Friday, May 10, 2013

Like a duck takes to water.

By: Guest blogger, Brandy Groce Pruitt
I’m ok with puke.  I can handle a little snot.  Even a bowel movement that doesn’t happen where it’s supposed to doesn’t evoke much gagging on my part.  (Please note: I can handle these things when and if they are produced by MY children: Vital information.)  These immensely useful skills have come from motherhood.    Ah, the things it will teach you. 

My son is 13 and my daughter is 3.  I’ve had some trials and tribulations controlling the bodily fluids of children.  And not just that, but I’ve experienced many tantrums in grocery store aisles, questions you don’t really know how to answer, sleepless nights, finicky eating habits, middle-of-the-night trips to the ER, and sleeping with tiny feet in my face.  It wasn’t exactly second-nature in the beginning; it took a little time to get accustomed to these things.  But I choose motherhood, and I welcomed every ugly detail.

My fiancé, on the other hand didn’t exactly choose fatherhood.  I mean, he did choose to date and subsequently marry me knowing I had children.  But I’m sure his list of life goals didn’t include “being married with children (that aren’t mine) at 26”.  And yet, he never showed the slightest hesitation in loving my children just as if it was in his life’s desire.

My daughter nicknamed him GeeGee (like Lee, but with a “g”) the first time she met him.  He is now referred to by this name at all times, and by all members of my family.  Using his given name is equivalent to your mother saying your full name when you have done something that appalls her.  I was skeptical that he would really stick around.  When he met me, he was 24 with no children: aka: a single mother’s definition of “out-of-my-league”.  But by some miracle, he is still with us and will marry me in September. 

Now, he is a lot of great things: sweet, loving, a sender-of-flowers; but the single most attractive thing about him is that he loves my kids.  I don’t mean that he tolerates them, rolls his eyes and grits his teeth at their silly requests…I mean he genuinely cares about them, despite all the weird experiences they have introduced him to.  This is just a short list of the ways that I know his lifestyle has changed since meeting us.
~He has gone to work with his toenails some beautiful shade of pink or purple safely hidden beneath steel-toe boots on at least two occasions.  Don’t tell him I told you all that!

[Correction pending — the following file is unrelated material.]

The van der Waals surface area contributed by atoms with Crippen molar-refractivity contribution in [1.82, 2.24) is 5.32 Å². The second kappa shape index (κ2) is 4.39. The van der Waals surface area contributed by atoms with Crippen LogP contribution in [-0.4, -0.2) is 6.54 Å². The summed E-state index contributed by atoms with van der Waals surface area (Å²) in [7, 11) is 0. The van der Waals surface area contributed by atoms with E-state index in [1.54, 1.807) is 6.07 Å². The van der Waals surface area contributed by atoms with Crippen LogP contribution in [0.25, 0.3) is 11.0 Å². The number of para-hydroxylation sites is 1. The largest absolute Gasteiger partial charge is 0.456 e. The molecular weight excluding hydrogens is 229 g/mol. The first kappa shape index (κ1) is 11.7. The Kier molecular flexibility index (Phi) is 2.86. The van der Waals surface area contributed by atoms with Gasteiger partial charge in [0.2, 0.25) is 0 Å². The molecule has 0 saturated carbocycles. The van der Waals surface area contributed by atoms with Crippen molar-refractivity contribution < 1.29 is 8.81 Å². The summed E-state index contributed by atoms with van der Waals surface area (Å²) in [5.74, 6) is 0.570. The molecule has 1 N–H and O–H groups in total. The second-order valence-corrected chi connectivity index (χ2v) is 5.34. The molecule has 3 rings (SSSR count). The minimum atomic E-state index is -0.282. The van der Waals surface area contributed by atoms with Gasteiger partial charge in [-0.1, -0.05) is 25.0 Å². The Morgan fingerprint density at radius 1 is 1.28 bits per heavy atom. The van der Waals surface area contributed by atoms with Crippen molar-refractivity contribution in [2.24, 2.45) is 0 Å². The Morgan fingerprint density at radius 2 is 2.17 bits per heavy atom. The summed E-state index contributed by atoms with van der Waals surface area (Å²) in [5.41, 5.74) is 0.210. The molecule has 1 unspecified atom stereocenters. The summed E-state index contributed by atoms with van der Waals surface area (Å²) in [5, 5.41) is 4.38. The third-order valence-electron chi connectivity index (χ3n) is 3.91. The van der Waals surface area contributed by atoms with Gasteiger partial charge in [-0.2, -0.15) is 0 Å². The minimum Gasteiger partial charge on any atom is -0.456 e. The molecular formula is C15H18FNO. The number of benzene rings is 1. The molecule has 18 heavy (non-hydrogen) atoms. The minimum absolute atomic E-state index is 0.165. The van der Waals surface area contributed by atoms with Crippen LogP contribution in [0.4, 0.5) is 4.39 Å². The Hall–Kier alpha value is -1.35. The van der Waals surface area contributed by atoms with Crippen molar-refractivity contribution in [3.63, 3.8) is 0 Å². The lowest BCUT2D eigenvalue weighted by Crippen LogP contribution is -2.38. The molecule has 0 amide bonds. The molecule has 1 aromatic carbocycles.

~He has been forced to move, during mid-meal from the place he is sitting at the table of a restaurant while everyone stares at the tantrum-throwing child we have with us.  Lily likes to decide where everyone sits when she gets cranky.

~He has learned to ask lots and lots of questions about specifics he never knew mattered.  “What color cup do you want to drink milk from…the pink cup with the straw or the pink cup with the lid?” “How many marshmallows do you want in your bowl for snack” Because if you get it wrong, man does it cause a mess.

~He was quick to recognize and accept (maybe a bad word choice…more like deal with rather then accept) my children’s complete and total disregard for bathroom privacy.  There is no lock on our bathroom door and they fully intend to take advantage of that fact.  If they need you, the bathroom is no safe haven.  Dressed or not, they will enter and tell you just what they need.   

~He has spent countless hours watching Busy Town Mysteries, Barney and Friends, and WWE Smackdown and you would never know he wasn’t actually enjoying himself.

~He is instrumental at averting hormonal teenage rants.  And if you have never experienced any of these rants, just know that the fact that GeeGee helps keep them at bay sometimes is vital to my sanity. 

~He has stood by patiently while the family he loves grieved the very man he would “step-in” for.  He was there for us when no one in the world would have expected that he should be.  Always respectful and never judgmental, the manner in which he conducted himself and cared for us will forever astonish me. 

~He has been awoken in the night to wet sheets and a crying toddler who struggled with potty-training.

These may seem like small insignificant things that he has done, just all part of parenting a lot of people would say.  But for a man who has never before known what it was to give selflessly of his time to two tiny humans who desire his undivided love and attention, I know loving us has not come easy; but he sure made it seem that way.  Our GeeGee has taken to our wild and crazy life, one that is exactly opposite to what he was familiar with, like a duck to water.  And we are forever grateful that he likes to swim. 
True story this week:
When I was younger and dreamed of marrying Randy Travis (no judgment, please) the most terrifying issue facing me was that I didn’t know how to cook pinto beans.  Never mind the fact that I have no recollection of ever uttering the words “I’d really like to have a nice pot of pinto beans for supper” none-the-less bothered my tiny 8-year-old soul that I wouldn’t be able to fix something that seemed a staple food and thus couldn’t be found in a cookbook, at least none of my Grandma’s anyway.  Maybe it was because I knew Randy would like to have beans and cornbread after coming home from a hard day of singing, maybe it was because I knew my daddy thought pinto beans was the finishing touch to any meal served after 9am, or maybe I knew there was always that possibility that I’d fall for a boot-wearing country boy who would like his woman domesticated.  Whatever the reason, I was genuinely concerned about cooking pinto beans.  And yet, I have eluded this bean dilemma for nearly 30 years.  But my husband-to-be is one of those country boys who cooks with lard and eats beans and cornbread…looks like it’s time to learn how to cook pinto beans.     

No comments:

Post a Comment